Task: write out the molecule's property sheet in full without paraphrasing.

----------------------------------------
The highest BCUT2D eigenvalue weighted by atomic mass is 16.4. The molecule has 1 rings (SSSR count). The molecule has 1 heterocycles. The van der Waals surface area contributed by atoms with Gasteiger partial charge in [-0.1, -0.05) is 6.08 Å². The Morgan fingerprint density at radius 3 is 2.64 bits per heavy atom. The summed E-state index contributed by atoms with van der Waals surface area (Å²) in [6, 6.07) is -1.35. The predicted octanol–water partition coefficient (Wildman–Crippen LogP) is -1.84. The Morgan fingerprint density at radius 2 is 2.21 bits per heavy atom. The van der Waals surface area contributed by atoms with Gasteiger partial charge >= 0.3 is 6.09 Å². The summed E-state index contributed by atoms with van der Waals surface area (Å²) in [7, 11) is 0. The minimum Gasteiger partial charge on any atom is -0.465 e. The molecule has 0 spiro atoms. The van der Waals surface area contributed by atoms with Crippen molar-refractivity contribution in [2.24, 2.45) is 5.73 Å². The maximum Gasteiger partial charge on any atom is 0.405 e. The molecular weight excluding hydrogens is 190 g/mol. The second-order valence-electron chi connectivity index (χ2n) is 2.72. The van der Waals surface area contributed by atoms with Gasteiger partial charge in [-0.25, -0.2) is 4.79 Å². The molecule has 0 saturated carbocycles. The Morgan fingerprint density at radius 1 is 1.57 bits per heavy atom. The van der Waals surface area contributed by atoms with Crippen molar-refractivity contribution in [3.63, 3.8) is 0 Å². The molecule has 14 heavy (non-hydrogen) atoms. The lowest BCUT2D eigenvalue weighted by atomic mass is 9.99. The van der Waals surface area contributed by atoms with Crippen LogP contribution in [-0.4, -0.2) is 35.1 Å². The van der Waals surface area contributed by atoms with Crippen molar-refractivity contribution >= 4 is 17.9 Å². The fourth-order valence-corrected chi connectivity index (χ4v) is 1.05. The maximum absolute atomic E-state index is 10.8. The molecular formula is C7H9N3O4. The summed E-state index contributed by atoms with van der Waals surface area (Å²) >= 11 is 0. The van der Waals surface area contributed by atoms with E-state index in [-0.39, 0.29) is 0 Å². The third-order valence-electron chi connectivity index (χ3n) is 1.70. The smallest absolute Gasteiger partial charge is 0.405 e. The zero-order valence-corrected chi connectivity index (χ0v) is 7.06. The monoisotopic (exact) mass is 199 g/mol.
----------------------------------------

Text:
The highest BCUT2D eigenvalue weighted by atomic mass is 16.4. The molecule has 1 rings (SSSR count). The molecule has 1 heterocycles. The van der Waals surface area contributed by atoms with Gasteiger partial charge in [-0.1, -0.05) is 6.08 Å². The Morgan fingerprint density at radius 3 is 2.64 bits per heavy atom. The summed E-state index contributed by atoms with van der Waals surface area (Å²) in [6, 6.07) is -1.35. The predicted octanol–water partition coefficient (Wildman–Crippen LogP) is -1.84. The Morgan fingerprint density at radius 2 is 2.21 bits per heavy atom. The van der Waals surface area contributed by atoms with Gasteiger partial charge >= 0.3 is 6.09 Å². The summed E-state index contributed by atoms with van der Waals surface area (Å²) in [7, 11) is 0. The minimum Gasteiger partial charge on any atom is -0.465 e. The molecule has 0 spiro atoms. The van der Waals surface area contributed by atoms with Crippen molar-refractivity contribution in [2.24, 2.45) is 5.73 Å². The maximum Gasteiger partial charge on any atom is 0.405 e. The molecular weight excluding hydrogens is 190 g/mol. The second-order valence-electron chi connectivity index (χ2n) is 2.72. The van der Waals surface area contributed by atoms with Gasteiger partial charge in [-0.25, -0.2) is 4.79 Å². The molecule has 0 saturated carbocycles. The Morgan fingerprint density at radius 1 is 1.57 bits per heavy atom. The van der Waals surface area contributed by atoms with Crippen molar-refractivity contribution in [3.63, 3.8) is 0 Å². The molecule has 14 heavy (non-hydrogen) atoms. The lowest BCUT2D eigenvalue weighted by atomic mass is 9.99. The van der Waals surface area contributed by atoms with Crippen LogP contribution in [-0.4, -0.2) is 35.1 Å². The van der Waals surface area contributed by atoms with Crippen molar-refractivity contribution >= 4 is 17.9 Å². The fourth-order valence-corrected chi connectivity index (χ4v) is 1.05. The maximum absolute atomic E-state index is 10.8. The molecular formula is C7H9N3O4. The summed E-state index contributed by atoms with van der Waals surface area (Å²) >= 11 is 0. The van der Waals surface area contributed by atoms with E-state index in [-0.39, 0.29) is 0 Å². The third-order valence-electron chi connectivity index (χ3n) is 1.70. The smallest absolute Gasteiger partial charge is 0.405 e. The zero-order valence-corrected chi connectivity index (χ0v) is 7.06. The monoisotopic (exact) mass is 199 g/mol.